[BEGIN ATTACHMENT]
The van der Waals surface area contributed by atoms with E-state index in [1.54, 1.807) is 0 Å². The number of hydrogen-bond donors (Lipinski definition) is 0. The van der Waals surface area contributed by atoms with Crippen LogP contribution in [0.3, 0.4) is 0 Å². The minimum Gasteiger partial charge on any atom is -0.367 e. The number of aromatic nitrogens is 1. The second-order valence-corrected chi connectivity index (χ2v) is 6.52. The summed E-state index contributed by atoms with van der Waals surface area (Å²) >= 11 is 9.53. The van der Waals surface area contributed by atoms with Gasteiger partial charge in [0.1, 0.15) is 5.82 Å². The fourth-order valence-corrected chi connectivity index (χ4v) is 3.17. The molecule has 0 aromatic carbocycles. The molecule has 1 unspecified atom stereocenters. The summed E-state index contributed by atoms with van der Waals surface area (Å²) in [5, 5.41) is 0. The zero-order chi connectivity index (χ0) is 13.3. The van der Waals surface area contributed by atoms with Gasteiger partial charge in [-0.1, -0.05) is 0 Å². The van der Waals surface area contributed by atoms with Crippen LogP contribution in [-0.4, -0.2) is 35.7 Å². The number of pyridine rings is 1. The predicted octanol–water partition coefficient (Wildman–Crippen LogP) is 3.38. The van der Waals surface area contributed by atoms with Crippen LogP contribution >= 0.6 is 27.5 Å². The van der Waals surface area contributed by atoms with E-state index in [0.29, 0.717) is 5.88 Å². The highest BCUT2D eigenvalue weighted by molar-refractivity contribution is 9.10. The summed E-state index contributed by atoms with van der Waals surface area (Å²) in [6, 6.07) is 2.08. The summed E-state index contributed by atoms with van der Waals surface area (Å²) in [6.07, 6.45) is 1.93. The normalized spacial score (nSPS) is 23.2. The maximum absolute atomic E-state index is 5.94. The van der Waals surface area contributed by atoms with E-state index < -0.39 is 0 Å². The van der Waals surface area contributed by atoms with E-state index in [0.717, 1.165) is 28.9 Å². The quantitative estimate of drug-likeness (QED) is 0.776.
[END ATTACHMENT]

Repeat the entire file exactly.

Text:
The van der Waals surface area contributed by atoms with E-state index in [1.54, 1.807) is 0 Å². The number of hydrogen-bond donors (Lipinski definition) is 0. The van der Waals surface area contributed by atoms with Crippen LogP contribution in [0.3, 0.4) is 0 Å². The minimum Gasteiger partial charge on any atom is -0.367 e. The number of aromatic nitrogens is 1. The second-order valence-corrected chi connectivity index (χ2v) is 6.52. The summed E-state index contributed by atoms with van der Waals surface area (Å²) >= 11 is 9.53. The van der Waals surface area contributed by atoms with Gasteiger partial charge in [0.1, 0.15) is 5.82 Å². The fourth-order valence-corrected chi connectivity index (χ4v) is 3.17. The molecule has 0 aromatic carbocycles. The molecule has 1 unspecified atom stereocenters. The summed E-state index contributed by atoms with van der Waals surface area (Å²) in [5, 5.41) is 0. The zero-order chi connectivity index (χ0) is 13.3. The van der Waals surface area contributed by atoms with Gasteiger partial charge in [-0.1, -0.05) is 0 Å². The van der Waals surface area contributed by atoms with Crippen LogP contribution in [-0.4, -0.2) is 35.7 Å². The number of pyridine rings is 1. The predicted octanol–water partition coefficient (Wildman–Crippen LogP) is 3.38. The van der Waals surface area contributed by atoms with Crippen LogP contribution >= 0.6 is 27.5 Å². The van der Waals surface area contributed by atoms with E-state index in [0.29, 0.717) is 5.88 Å². The highest BCUT2D eigenvalue weighted by molar-refractivity contribution is 9.10. The summed E-state index contributed by atoms with van der Waals surface area (Å²) in [6, 6.07) is 2.08. The summed E-state index contributed by atoms with van der Waals surface area (Å²) in [6.07, 6.45) is 1.93. The normalized spacial score (nSPS) is 23.2. The maximum absolute atomic E-state index is 5.94. The van der Waals surface area contributed by atoms with E-state index < -0.39 is 0 Å². The van der Waals surface area contributed by atoms with E-state index in [0.717, 1.165) is 28.9 Å². The quantitative estimate of drug-likeness (QED) is 0.776.